These creatures have evolved special "nanobodies" that may have an edge over human antibodies when it comes to developing a new treatment.
Millions of years ago, some unknown common ancestor of today’s llamas, camels, and alpacas underwent an unusual genetic mutation. This evolutionary happenstance gave llamas and their kin a strange type of antibody that no other mammals have—which, surprisingly, could end up aiding in the fight against Covid-19. On Monday, in the journal Nature Structural & Molecular Biology, researchers from the Rosalind Franklin Institute and the University of Oxford reported the discovery of two llama antibodies, also called nanobodies, that could prevent the virus that causes Covid-19 from infecting human cells.
“These [nanobodies] can block—do block quite potently—the interaction between the virus and the human cell,” says Ray Owens, a professor of molecular biology at the University of Oxford and one of the study’s senior authors. “They basically neutralize the virus.”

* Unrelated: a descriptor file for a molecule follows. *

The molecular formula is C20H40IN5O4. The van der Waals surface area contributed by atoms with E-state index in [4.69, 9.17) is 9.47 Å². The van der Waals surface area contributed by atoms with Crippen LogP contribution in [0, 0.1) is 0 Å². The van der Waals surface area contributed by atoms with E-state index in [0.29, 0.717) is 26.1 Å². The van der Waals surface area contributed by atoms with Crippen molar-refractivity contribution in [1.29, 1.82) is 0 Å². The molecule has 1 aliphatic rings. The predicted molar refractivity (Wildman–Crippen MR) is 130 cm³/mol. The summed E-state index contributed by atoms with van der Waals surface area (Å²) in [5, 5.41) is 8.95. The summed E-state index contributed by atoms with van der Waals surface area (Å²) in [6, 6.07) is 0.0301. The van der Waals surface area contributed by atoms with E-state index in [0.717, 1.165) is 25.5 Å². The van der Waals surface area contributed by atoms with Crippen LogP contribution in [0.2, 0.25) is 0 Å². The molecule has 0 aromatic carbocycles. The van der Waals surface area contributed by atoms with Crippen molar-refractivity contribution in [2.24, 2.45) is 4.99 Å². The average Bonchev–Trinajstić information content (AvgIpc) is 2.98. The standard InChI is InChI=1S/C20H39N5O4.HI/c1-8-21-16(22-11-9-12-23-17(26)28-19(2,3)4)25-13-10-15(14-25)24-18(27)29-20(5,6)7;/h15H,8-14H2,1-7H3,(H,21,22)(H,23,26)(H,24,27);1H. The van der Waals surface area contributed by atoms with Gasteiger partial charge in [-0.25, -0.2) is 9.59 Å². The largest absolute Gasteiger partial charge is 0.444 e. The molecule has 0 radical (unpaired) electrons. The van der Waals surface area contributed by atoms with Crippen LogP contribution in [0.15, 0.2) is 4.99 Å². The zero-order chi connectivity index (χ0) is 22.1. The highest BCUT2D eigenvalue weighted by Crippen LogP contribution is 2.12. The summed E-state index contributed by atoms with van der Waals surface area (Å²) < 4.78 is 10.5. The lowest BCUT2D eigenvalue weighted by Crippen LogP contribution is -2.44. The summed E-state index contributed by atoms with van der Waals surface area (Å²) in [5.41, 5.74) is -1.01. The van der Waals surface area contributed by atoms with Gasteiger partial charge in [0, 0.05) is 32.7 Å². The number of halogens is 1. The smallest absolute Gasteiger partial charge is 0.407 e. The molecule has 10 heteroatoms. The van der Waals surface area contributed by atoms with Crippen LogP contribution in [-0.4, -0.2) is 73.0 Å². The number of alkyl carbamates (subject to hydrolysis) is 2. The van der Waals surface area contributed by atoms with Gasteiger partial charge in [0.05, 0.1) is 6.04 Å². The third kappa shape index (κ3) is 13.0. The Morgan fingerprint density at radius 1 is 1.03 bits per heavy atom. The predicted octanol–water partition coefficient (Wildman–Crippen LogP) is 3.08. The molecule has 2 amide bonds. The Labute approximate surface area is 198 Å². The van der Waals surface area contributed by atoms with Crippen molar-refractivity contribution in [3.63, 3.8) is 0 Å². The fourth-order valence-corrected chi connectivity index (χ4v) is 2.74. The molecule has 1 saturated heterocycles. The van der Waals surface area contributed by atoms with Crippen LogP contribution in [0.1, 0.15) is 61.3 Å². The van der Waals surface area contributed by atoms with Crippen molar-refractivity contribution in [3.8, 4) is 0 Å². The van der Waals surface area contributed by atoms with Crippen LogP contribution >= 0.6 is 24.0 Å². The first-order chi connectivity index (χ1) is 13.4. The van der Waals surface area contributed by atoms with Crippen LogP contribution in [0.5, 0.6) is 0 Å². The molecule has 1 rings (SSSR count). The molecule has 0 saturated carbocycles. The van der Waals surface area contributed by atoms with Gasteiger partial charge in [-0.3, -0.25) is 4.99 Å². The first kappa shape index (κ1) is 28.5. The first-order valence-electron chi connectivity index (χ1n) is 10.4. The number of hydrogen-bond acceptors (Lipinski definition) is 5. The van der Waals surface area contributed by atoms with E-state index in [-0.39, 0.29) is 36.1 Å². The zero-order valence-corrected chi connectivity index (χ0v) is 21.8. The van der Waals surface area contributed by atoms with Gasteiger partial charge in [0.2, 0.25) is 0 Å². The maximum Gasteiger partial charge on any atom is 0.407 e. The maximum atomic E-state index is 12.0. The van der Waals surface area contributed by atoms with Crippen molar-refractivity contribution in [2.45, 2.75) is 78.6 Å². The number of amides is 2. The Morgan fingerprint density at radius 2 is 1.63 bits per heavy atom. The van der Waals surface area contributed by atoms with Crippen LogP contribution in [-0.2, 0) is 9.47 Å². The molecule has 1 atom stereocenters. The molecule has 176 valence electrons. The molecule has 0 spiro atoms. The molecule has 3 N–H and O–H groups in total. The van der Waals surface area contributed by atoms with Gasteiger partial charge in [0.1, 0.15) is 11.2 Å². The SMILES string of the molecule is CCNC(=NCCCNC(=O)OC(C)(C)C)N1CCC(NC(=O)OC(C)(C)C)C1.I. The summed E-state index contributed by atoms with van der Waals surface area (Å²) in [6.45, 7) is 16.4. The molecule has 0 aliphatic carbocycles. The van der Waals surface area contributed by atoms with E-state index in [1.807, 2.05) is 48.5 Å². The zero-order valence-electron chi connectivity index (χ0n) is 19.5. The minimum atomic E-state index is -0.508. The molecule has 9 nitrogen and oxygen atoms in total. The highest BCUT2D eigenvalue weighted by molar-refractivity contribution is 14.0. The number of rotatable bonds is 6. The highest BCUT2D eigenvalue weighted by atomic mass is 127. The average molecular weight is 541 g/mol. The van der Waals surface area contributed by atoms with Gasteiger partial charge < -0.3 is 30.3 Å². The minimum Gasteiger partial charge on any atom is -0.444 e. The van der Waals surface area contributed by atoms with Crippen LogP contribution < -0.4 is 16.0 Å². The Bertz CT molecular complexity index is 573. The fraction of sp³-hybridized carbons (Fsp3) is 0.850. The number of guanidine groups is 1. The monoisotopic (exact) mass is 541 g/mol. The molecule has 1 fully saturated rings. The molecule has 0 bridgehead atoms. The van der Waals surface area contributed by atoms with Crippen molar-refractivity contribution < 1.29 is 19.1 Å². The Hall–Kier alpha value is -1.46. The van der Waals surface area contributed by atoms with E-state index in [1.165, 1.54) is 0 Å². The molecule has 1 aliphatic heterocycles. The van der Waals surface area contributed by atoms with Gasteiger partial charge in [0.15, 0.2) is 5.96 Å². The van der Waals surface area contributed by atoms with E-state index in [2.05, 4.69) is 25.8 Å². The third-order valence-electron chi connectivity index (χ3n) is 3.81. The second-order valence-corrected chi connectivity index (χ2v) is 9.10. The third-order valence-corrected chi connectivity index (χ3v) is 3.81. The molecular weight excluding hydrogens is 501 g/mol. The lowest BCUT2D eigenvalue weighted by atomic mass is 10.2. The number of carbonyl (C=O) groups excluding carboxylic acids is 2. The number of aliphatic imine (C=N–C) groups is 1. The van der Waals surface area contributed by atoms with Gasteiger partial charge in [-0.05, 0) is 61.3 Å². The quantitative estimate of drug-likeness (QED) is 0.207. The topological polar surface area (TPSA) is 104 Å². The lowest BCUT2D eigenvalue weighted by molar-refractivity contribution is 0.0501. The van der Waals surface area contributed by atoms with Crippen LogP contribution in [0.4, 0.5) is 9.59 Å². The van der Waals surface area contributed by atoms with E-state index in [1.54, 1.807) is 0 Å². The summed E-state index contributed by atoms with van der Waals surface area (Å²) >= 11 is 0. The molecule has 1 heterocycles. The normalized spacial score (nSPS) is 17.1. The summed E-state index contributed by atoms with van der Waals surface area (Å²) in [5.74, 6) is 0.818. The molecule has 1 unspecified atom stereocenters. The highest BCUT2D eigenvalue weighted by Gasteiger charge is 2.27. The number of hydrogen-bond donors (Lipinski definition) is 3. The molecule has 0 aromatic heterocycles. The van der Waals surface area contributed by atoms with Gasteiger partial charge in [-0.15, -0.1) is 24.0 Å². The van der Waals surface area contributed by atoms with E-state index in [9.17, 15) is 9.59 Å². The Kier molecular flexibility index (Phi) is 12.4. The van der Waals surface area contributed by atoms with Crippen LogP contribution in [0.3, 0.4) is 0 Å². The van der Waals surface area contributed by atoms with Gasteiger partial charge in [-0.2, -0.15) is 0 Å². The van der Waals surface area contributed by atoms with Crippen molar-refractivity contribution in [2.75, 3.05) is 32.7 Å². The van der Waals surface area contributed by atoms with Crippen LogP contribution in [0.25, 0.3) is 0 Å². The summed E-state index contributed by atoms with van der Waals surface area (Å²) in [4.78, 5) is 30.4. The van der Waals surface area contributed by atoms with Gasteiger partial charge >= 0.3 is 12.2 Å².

Like all antibodies, the nanobodies that Owens and his team developed have the ability to recognize and attach to a specific spot on a specific protein—in this case, the so-called spike proteins that cover the surface of the novel coronavirus. When these spikes latch onto ACE2, a protein that sits on the outside of many human cells, the coronavirus can enter and infect those cells. If, however, the spike proteins are blocked from attaching to ACE2, the virus will float around harmlessly, unable to invade.
Most species, including humans, make very similar antibodies. Typically, antibodies developed for medical treatments are first produced in lab animals such as rabbits, then isolated and genetically tweaked to more closely resemble human antibodies. But a few species, including llamas, their fellow camelids, and sharks, are antibody oddballs. These animals make nanobodies, so called because they are substantially smaller than their antibody cousins.
These tiny molecules have their own particular benefits. “Sometimes there might be a particular pocket that forms on the surface of a protein that’s recessed,” says Jason McLellan, an associate professor of molecular biosciences at the University of Texas at Austin who has also discovered a llama nanobody that blocks the spike protein from binding to ACE2. Larger antibodies, he says, “can’t bind inside that pocket.”
Even when they are used in exactly the same spots, nanobodies may have an edge over human antibodies. “They’re very stable,” Owens says. Unlike most antibodies, they maintain their shape in extreme environments, like the human stomach.